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Green Light For NZ Reds

30 November 2000


It’s good news for red wine drinkers and even better for the New Zealand wine industry; New Zealand’s reds are right up there in the good-for-your-health stakes, according to the results of research carried out on Waiheke reds.

Worldwide research has long suggested that the antioxidants occurring naturally in red wine make a positive contribution to good health, and new research has revealed some unique advantages for New Zealand wines.

Chris Lush, winemaker at Waiheke’s Pensinsula Estate, says New Zealand’s temperate climate gives grapes more time to develop colour, flavour and the all- important antioxidants. “Most of the beneficial antioxidants found in the skins are the plant’s own natural compounds created to fight disease, so our climate with its mild temperatures and rainfall is perfect to encourage their production naturally.

“We also now know which are the top varieties and cultivars that will produce premium antioxidants, and what techniques we can introduce to the winemaking process to retain the most benefit. Cabernet sauvignon, pinot noir, merlot, shiraz and cabernet franc are all big in the antioxidant stakes.”

Research covered two vintages on the Peninsula Estate and was carried out by University of Waikato post-graduate student, Blair Rountree, as part of his Master’s degree in Chemistry, with assistance from Technology New Zealand through its Technology for Industry Fellowships (TIF).

“The project with Peninsula Estate had great appeal to me because it had application in the real world, outside the lab,” says Blair. Now a lab technician in a dairy company, Blair says while the project sounds glamorous (‘six weeks on Waiheke during the summer, surrounded by wine’) once back in the lab it was down to the hard yards analysing hundreds of samples.



Nigel Metge, Regional Manager (Auckland) for the Foundation for Research, Science and Technology which administers Technology New Zealand, says this type of project is a perfect outcome for the aims of TIF, which introduces graduates to R&D in a commercial setting. “Investment in this sort of research, which helps companies extract better value from high quality products, is beneficial not only for the company and the graduate but also for New Zealand’s economic growth. In this case, we’ve got a boutique, niche product looking to add long-term value through research.”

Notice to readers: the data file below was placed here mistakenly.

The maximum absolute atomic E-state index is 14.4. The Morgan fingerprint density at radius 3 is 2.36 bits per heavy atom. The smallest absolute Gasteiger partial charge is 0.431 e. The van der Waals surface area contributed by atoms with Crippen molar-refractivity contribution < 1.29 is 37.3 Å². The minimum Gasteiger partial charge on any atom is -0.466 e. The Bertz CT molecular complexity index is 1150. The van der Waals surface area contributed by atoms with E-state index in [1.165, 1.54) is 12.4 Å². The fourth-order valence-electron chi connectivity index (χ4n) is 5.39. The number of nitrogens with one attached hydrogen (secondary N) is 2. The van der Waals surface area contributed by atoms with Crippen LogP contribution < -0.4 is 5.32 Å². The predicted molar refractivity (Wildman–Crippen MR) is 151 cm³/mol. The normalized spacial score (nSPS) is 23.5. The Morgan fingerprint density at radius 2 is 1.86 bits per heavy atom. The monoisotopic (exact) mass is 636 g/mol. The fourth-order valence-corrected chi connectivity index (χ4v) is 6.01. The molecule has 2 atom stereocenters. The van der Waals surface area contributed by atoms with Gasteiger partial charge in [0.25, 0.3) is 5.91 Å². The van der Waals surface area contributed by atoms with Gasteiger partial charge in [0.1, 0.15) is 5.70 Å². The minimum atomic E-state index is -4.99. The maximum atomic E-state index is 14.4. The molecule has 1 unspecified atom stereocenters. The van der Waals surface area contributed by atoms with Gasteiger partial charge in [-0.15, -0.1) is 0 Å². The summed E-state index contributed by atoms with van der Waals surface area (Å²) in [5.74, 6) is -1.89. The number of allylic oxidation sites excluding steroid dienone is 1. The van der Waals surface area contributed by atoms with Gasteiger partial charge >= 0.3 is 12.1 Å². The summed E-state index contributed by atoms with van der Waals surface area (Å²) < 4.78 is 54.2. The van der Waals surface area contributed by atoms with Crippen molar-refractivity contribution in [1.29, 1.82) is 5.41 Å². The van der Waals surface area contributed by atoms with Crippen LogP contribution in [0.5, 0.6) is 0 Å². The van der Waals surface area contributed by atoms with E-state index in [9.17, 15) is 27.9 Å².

Chris Lush says the winery wouldn’t have contemplated doing the research without Technology New Zealand. “It gave us the latitude to really throw problems at Blair to solve. His access to the university’s highly sophisticated and expensive equipment was important in validating the research and it allowed us to draw in some of the best minds on the project, including wine scientist and consultant Dr Reiner Eschenbruch.”

Grapes were monitored right through the winemaking process, from vineyard to extraction and fermentation, through to behaviour in the bottle with the outcome confirming many long-held expectations.

“We found that the most beneficial compounds are present in the skin and seeds and by improving methods to increase extraction we can influence the amount of antioxidants present in the wine. Our 2000 vintage is the first to incorporate some of the research findings, including a super-gentle fining process using egg whites instead of gelatine

“It has also given us a tremendous amount of confidence that our attention to fruit quality and ripeness in the vineyard, combined with strong extraction techniques means we are on the right track to produce medium to full bodied food and cellaring wines with good health potential. We can confidently promote our wines as ‘as good for you as you can get’ – and since we drink a fair bit of it ourselves, that’s nice to know.”

And for those who are worried about whether the goodness will still be there after cellaring, recent findings indicate that sulphur dioxide, used as a preservative, has a protective effect over antioxidants in the bottle.

-ends-

For further information: Chris Lush, Peninsula Estate, 09 372 7866, mobile 021 257 5011 Nigel Metge, Auckland office, Foundation for Research, Science and Technology, 09 912 6730, 021 454 095

-- Carrara Communications Ltd Public Relations / Communications P O Box 128-183 Remuera, Auckland, NZ Tel: 64 9 579 7270. Fax 64 9 579 7807 mobile: 021 80 4749

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